Remote working has emerged as a viable long-term option for many organisations post-pandemic by enabling greater job flexibility, removing commuting, and delivering plentiful opportunities for businesses to downsize their real estate. These benefits have been recognised by nearly three-quarters of global businesses, who have indicated that they intend to expand their remote working arrangements permanently.
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1. Lead by example

In a time of extreme turbulence in the business world, virtually everybody will know at least one person who has lost their job or is in danger of redundancy. Those in work will be looking to their managers for reassurance that they’re still a valued member of the organisation. This is where strong leadership can play such an important part of empowering every person in every team to make a positive, meaningful contribution to the business post-pandemic. But remember to hold yourself to the same standards as your employees. For example, if you put new measures or processes in place, like banning work emails outside of office hours to ensure a better work/life balance, then make sure you do so yourself, too. This should encourage employees to do the same.
RSA tip: Hold ‘walking meetings’ that enable everyone within your team to get away from their home offices, meet up for a social chat and get some invigorating exercise.

2. Communicate with transparency 

A vacuum of information often leads to speculation that can be potentially harmful. If employees are working remotely and are therefore likely to be more isolated from talking to colleagues, it could be easy for them to become fearful of what the future holds if they aren't regularly kept informed. Keeping virtual lines of communication open with, for example, monthly team meetings or vlog updates can be key to removing stress from the workforce and maintaining cohesion within and between teams.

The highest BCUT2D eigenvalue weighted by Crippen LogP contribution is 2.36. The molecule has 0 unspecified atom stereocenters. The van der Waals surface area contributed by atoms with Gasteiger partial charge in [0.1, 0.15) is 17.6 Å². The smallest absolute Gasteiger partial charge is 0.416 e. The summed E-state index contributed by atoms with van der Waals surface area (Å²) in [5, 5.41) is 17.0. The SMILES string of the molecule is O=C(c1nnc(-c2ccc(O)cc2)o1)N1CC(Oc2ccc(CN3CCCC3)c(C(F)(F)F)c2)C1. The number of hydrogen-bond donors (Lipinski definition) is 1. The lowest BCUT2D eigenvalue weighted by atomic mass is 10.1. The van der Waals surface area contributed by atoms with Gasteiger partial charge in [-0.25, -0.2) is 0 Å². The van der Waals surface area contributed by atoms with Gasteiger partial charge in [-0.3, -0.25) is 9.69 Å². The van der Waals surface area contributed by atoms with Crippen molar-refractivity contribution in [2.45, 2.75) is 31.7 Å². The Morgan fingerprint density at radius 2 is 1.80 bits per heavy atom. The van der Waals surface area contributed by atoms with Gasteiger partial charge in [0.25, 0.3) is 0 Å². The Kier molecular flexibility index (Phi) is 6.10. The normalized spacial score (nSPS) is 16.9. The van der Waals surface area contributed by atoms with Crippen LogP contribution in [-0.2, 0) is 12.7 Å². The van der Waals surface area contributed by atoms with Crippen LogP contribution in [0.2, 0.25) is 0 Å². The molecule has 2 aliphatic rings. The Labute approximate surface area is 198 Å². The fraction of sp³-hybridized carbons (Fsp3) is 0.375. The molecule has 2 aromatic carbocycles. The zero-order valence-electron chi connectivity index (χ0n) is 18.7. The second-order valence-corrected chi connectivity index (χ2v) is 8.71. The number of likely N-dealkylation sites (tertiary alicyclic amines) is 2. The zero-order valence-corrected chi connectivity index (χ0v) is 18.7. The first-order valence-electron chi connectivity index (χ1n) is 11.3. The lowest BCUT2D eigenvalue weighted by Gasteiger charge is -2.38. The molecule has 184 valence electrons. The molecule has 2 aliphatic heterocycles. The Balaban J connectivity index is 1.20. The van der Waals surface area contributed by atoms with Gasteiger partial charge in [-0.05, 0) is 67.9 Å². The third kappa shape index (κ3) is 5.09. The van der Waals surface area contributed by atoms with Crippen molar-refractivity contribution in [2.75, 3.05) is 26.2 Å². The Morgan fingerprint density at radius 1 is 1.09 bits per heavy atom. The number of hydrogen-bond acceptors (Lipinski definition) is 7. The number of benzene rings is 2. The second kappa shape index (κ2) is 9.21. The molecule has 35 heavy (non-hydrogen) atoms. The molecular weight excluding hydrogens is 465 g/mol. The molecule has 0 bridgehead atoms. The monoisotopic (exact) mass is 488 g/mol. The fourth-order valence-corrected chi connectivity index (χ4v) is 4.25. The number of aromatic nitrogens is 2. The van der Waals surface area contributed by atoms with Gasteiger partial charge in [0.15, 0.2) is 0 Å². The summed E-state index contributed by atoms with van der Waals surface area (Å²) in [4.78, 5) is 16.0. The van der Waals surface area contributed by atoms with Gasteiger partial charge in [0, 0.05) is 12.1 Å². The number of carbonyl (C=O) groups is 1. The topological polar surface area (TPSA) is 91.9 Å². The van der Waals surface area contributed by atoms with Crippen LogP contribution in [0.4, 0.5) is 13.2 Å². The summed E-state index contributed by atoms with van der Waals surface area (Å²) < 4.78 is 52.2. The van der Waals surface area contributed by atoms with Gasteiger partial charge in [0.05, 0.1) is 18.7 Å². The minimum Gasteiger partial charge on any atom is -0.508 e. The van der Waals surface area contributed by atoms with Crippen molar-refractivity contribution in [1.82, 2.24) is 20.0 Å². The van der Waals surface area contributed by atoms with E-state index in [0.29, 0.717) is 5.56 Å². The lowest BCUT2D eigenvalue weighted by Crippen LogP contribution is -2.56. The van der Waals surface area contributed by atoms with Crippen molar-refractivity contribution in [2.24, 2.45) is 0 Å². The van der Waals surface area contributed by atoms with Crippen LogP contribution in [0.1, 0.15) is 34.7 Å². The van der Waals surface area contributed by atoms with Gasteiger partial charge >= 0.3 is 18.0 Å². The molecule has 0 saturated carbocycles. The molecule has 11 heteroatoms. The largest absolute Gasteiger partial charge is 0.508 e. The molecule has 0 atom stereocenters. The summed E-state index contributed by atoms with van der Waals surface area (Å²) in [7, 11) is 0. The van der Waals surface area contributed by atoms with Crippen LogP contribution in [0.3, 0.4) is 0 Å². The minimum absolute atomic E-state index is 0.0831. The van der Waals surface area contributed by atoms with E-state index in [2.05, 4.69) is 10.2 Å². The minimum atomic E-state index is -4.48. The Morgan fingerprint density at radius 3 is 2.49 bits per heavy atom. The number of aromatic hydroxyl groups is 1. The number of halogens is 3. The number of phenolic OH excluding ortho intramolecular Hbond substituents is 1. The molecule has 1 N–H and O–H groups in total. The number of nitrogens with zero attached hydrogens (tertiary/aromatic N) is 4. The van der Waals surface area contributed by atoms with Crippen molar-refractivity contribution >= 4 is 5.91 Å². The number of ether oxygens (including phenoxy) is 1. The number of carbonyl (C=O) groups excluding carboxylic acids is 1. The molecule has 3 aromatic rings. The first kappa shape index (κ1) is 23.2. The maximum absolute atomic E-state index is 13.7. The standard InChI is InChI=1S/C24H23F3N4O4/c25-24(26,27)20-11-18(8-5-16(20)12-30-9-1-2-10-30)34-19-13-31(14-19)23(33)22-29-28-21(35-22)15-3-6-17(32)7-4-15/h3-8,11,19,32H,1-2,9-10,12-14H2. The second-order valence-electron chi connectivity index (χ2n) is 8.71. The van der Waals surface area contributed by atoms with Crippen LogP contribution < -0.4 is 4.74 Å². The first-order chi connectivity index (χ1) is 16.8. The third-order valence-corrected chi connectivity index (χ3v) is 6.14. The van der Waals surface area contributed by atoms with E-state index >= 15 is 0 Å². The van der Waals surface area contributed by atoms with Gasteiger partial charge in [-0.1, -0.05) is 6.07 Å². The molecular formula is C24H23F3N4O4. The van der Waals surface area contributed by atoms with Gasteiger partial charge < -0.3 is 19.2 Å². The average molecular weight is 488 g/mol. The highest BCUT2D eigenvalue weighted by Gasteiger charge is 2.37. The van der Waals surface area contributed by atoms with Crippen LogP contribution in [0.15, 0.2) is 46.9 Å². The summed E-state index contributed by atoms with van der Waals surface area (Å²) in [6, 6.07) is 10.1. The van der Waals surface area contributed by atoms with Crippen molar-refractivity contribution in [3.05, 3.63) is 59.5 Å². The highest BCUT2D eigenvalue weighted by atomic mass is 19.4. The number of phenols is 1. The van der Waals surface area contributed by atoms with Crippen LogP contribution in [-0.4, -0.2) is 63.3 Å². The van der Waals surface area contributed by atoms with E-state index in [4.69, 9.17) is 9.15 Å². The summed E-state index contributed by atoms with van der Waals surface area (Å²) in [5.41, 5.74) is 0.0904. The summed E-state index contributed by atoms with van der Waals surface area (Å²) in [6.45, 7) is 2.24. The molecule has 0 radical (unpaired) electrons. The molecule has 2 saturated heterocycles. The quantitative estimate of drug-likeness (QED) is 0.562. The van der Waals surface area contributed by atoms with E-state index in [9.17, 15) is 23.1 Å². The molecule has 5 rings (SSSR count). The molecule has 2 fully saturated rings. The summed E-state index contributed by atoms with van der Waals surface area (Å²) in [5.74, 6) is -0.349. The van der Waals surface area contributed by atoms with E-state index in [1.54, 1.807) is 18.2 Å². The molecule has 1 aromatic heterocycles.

RSA tip: When writing a business update email, leave it for an hour after drafting and re-read it before you hit send. This second perspective can make sure your message is clear, concise and absent of ambiguity.

3. Don’t overlook mental well-being

The proportion of UK adults experiencing loneliness spiked from 10% to 24% in the first two weeks of the lockdown. As mentioned in the previous point, remote working can make it harder for people to connect with those they work with, and this could pose risks to their mental health long-term. Social contact is essential to every human being, after all, and simply checking in on someone to see how they’re feeling can have a big impact. It’s absolutely vital that an employer provides easy access to a full range of mental and emotional support services. And if you’re unsure what services your company provides, take the time to educate yourself about them, so that you can best help a colleague who might need pointing towards the right support in the future.
RSA tip: Try not to look at the news more than once a day, so that you don’t get worked up around things beyond your control.

4. Connect the dots with technology

The tools needed for effective implementation of a business-wide remote work set-up are substantially different for those needed for an office-based operation. Workflow tools that measure productivity, collaboration platforms across audio, video and messaging, and robust security that protects sensitive business data on remote devices are all vital considerations. A cloud-based infrastructure could be the best and most efficient way to coordinate all these elements. 
RSA tip: Don’t be afraid to try new things, whether that’s an overhaul of your online footprint or a different social media platform. Every experience is different.

5. Consider long-term flexibility 

Remote work removes much of the reasons to keep a business shackled to the rigidity of the nine-to-five. With the tools in place to ensure employees are doing the jobs expected of them, it’s then possible to give them more freedom to work where and when they want. But this flexibility is a plus point from the perspective of the employer, too. Not only will it allow them to hire workers from a much wider geographical area, but it will also help them stand out in a job market where talented employees’ demands for flexible working will make employers offering it more desirable. However, it’s important to make sure the boundaries between work life and home life don’t become too blurred for employees, in terms of both their working arrangements and their physical working space.
RSA tip: Ensure employees can completely switch off work devices or close their home offices outside of working hours, so they feel able to relax and unwind in their free time.
Ready for the new world of work?
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